The SEC has amended the rules for mutual funds and ETFs using derivatives. The new rules will allow more leveraged and inverse ETFs. What are leveraged and inverse ETFs and how risky are they?
SEC ruling on inverse and leveraged ETFs
In November 2019, the SEC proposed that investment advisors and broker-dealers need to vet individual investors before allowing them to invest in inverse and leveraged ETFs. In the release, the SEC has said, “The Commission has directed the staff to review the effectiveness of existing regulatory requirements in protecting investors, particularly those with self-directed accounts, who invest in complex investment products (including leveraged or inverse products).” The SEC wants more time to review the regulations.
SEC derivative rules
Calling the existing set of rules about derivates “inconsistent and outdated,” the SEC is amending the rules. “The new comprehensive limits on risk will prohibit derivatives use that is inconsistent with the leverage limits imposed by the Investment Company Act, but will allow virtually all funds to continue to serve their investors using the most efficient instruments,” said Jay Clayton, the SEC chairman.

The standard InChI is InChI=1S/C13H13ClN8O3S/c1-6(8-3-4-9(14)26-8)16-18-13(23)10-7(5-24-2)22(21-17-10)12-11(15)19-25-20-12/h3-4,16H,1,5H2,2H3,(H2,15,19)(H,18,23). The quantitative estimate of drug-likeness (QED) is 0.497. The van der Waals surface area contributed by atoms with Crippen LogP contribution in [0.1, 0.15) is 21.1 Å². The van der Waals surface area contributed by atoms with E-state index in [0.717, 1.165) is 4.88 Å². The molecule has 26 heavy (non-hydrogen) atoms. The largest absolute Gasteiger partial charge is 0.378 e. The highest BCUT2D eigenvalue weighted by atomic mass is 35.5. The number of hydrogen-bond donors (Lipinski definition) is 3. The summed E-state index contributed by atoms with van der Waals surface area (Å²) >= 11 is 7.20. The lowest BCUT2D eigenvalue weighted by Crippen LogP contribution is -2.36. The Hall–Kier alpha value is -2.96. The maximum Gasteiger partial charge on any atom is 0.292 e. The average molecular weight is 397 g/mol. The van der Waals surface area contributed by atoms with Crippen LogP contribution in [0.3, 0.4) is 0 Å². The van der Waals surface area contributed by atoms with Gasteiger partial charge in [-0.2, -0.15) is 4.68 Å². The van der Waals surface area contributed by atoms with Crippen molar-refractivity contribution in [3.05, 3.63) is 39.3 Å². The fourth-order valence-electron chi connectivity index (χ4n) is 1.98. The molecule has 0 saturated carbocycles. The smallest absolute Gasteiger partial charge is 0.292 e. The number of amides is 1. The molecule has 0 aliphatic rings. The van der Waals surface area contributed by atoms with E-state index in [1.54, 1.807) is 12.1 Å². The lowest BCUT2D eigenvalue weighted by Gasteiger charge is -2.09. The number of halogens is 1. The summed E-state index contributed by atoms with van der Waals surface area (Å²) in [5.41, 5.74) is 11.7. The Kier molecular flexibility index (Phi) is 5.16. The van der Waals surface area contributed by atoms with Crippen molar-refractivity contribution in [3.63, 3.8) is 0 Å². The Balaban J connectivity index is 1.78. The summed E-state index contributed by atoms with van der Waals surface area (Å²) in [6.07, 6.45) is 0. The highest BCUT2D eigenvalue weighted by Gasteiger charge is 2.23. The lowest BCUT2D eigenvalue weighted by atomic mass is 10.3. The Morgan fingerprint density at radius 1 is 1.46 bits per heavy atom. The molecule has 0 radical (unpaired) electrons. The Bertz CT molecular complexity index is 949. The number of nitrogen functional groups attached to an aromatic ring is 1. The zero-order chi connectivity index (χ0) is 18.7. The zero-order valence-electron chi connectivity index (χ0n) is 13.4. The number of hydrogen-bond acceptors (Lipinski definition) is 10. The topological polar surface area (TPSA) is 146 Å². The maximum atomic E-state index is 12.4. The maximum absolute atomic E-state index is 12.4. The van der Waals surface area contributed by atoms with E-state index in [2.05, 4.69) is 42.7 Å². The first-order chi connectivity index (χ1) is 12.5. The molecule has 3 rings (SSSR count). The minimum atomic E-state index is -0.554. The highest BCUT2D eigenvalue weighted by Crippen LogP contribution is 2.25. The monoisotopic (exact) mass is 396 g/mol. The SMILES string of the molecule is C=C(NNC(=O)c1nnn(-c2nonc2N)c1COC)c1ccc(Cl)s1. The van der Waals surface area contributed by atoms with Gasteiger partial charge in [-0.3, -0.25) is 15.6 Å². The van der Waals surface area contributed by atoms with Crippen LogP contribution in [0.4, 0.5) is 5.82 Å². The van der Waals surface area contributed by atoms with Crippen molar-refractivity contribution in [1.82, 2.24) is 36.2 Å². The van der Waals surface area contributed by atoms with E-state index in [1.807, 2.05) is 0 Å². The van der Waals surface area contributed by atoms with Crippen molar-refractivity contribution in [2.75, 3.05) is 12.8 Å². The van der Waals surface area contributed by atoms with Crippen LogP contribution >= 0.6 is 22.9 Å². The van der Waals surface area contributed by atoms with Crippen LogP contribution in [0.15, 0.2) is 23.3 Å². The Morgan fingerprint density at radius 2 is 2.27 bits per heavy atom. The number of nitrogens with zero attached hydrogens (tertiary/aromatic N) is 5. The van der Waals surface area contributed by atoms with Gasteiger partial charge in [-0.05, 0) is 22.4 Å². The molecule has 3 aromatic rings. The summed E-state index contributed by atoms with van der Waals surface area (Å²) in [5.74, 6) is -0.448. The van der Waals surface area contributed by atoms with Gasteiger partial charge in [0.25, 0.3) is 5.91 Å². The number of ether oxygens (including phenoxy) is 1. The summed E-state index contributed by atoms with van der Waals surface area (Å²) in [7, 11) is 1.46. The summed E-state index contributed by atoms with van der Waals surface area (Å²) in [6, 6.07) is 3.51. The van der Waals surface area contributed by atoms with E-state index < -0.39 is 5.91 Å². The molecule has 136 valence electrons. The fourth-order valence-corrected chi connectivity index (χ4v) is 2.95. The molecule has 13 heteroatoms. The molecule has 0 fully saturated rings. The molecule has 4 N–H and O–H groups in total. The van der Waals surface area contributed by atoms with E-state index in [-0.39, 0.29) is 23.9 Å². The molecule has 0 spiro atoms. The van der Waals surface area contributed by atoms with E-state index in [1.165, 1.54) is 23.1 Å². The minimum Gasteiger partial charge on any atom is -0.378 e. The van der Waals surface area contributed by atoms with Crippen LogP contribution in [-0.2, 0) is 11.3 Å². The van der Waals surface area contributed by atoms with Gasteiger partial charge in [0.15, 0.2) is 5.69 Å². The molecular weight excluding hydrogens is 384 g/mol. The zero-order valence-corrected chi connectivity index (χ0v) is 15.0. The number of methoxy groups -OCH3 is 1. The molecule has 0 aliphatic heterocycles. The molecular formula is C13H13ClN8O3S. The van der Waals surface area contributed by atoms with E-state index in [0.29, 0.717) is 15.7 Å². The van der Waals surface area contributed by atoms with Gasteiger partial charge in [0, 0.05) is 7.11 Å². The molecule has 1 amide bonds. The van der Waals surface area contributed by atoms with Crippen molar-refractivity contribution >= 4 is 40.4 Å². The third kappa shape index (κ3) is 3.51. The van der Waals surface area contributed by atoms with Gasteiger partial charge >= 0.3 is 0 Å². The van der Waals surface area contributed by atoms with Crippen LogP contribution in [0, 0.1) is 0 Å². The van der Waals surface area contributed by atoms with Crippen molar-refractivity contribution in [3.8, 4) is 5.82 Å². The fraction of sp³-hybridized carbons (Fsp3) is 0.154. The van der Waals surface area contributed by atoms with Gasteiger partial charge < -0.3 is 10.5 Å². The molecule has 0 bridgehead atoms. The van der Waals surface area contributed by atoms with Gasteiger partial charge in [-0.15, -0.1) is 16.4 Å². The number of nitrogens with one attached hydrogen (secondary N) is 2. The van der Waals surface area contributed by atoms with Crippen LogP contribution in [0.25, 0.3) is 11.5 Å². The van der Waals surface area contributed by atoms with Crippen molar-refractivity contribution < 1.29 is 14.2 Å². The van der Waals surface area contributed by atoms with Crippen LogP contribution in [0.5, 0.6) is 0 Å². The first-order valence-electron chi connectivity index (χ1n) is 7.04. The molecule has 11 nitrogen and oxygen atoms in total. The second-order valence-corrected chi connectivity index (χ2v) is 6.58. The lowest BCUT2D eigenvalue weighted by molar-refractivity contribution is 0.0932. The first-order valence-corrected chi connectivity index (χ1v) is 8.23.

Currently, the inverse and leveraged ETF market is very small and accounts for only about $33 billion in the over $19 trillion mutual fund market excluding money market funds. With the new rules, the SEC has opened the doors for more funds to get into the inverse ETF and leveraged ETF space.
I respectfully disagree with the very smart @LaraCrigger that we will see more leverage/inverse #ETFs and from new providers. Both leverage and thematic funds have approx. 1% of overall assets, but latter asset base is growing faster, is stickier and has fewer scary headlines.— Todd Rosenbluth (@ToddCFRA) October 28, 2020
What are inverse ETFs?
An inverse ETF, also known as a short ETF, takes a short position on the underlying index. These ETFs rise in value when the underlying index falls. For instance, the ProShares Short QQQ ETF takes a 1x inverse position on the Nasdaq 100 Index.
Leveraged ETFs can give outsized returns and losses
A leveraged ETF uses debt and derivatives to take a leveraged bet on the index. These ETFs take up to 3x leverage. Your investment would increase 3x the movement in the underlying index. At the same time, your investment would fall 3x the value in the underlying index. The ProShares UltraPro S&P 500 is a 3x leveraged ETF on the S&P 500 Index. Similarly, your returns and losses would be magnified based on the extent of leverage that the ETF is taking.
Leveraged VIX ETFs
There are also leveraged ETFs on the volatility index. The ProShares Ultra VIX Short-Term Futures ETF (UVXY) takes a 1.5x leveraged position on the S&P 500 VIX Short-Term Futures Index. UVXY has gained this week amid the rise in volatility.
Are ETFs safe?
An ETF is as safe or risky as the underlying index. However, if you go for a leveraged ETF, the risk is also amplified along with the returns. Inverse ETFs are riskier compared to other ETFs. Unlike other ETFs, inverse ETFs shouldn't be part of your core portfolio. Instead, inverse ETFs should be used as a tactical allocation if you expect the markets to fall.